A bike path intersected the road and I slowed down, allowing a skateboarder to cross, before continuing on my way. As hot as it felt outside when I was by the Sonoma Plaza, it honestly didn’t feel as warm here at Vallejo’s home. More than likely due to the level of foliage and trees here. Or maybe it was the breeze that decided to greet me?

Hi, friend! Here’s a little something to soothe ya!

From the parking lot, just beyond a pearly-blue gate I could see a two-storied white house. But before I could get there, I first had to go through the gate into another building just to the right. It was here that I triumphantly brandished my receipt from the mission. I was given a laminated pamphlet with information on the home- and a map of the home’s interior- and sent on my way.

First, though, before going outside, I took a moment to gaze at some of the artifacts on display, amongst which was an old carriage once used by the Vallejo family.

Continue reading “Lachryma Montis: General Vallejo’s Estate- SSHP, Part 3”

Mission San Francisco Solano- SSHP, Part 2

Situated across the street from the barracks (in Part 1 of my trip to Sonoma State Historic Park) was the mission. It was part of the El Camino Real: a road that connected almost two dozen Spanish missions and stretched from San Diego to Sonoma. Cool, no? You can see the bell-shaped markers alongside wherever the road itself once was (or is). I’ve included a picture of one just above.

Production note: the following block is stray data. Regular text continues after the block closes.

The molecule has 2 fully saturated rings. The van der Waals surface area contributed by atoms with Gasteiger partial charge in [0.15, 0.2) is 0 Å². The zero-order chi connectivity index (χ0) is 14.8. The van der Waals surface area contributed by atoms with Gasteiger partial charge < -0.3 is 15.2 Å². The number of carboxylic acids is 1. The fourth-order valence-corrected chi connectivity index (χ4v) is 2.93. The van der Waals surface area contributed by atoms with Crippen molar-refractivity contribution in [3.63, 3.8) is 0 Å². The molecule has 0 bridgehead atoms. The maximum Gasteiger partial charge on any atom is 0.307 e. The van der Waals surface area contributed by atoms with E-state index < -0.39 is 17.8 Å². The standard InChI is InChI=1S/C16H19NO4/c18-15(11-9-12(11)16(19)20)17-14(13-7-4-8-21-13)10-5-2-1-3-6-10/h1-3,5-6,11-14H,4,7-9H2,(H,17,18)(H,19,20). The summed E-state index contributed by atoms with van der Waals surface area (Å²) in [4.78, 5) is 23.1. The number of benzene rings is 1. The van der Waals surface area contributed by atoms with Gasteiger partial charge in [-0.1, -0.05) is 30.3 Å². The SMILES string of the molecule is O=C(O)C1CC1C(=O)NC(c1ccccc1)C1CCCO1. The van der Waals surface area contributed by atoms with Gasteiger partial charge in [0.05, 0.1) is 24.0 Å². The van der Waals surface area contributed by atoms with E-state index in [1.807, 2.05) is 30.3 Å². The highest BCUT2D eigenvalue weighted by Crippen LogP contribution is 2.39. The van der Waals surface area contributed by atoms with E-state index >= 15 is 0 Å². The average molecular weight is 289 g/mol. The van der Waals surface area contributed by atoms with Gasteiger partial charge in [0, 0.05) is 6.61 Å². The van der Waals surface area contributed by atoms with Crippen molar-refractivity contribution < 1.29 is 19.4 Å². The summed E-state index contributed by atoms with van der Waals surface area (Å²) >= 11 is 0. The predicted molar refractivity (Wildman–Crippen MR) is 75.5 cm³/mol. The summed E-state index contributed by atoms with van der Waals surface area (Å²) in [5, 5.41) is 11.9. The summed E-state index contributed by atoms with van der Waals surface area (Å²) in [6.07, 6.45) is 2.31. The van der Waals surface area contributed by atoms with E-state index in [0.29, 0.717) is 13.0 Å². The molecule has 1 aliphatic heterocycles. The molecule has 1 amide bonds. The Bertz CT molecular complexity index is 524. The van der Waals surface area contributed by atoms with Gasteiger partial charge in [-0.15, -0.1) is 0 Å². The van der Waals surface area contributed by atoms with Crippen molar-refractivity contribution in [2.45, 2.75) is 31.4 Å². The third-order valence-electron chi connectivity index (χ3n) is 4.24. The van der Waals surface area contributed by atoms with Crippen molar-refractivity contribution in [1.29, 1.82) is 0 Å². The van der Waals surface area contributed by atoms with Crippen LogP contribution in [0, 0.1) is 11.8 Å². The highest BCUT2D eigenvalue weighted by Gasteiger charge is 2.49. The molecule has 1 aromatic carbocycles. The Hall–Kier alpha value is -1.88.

I stepped along the front porch and opened the solid wood door and found myself in a small entry way. Behind a desk sat a park ranger. I paid the $3 that would allow me into the building; not expensive and the one-time fee would also allow me entry into Vallejo’s estate and, if I so desired, the Petaluma Adobe State Historic Park. I didn’t ultimately go there this time; but I shall, perhaps, in the future.

In what had once been the dining room were water-colored pictures of most of the Spanish missions that dotted the El Camino Real. According to the laminated pamphlet I was giving upon entering the building, these were done in the early 1900s. I took my time gazing at them. I loved that someone had taken the time to do all these at one point in history.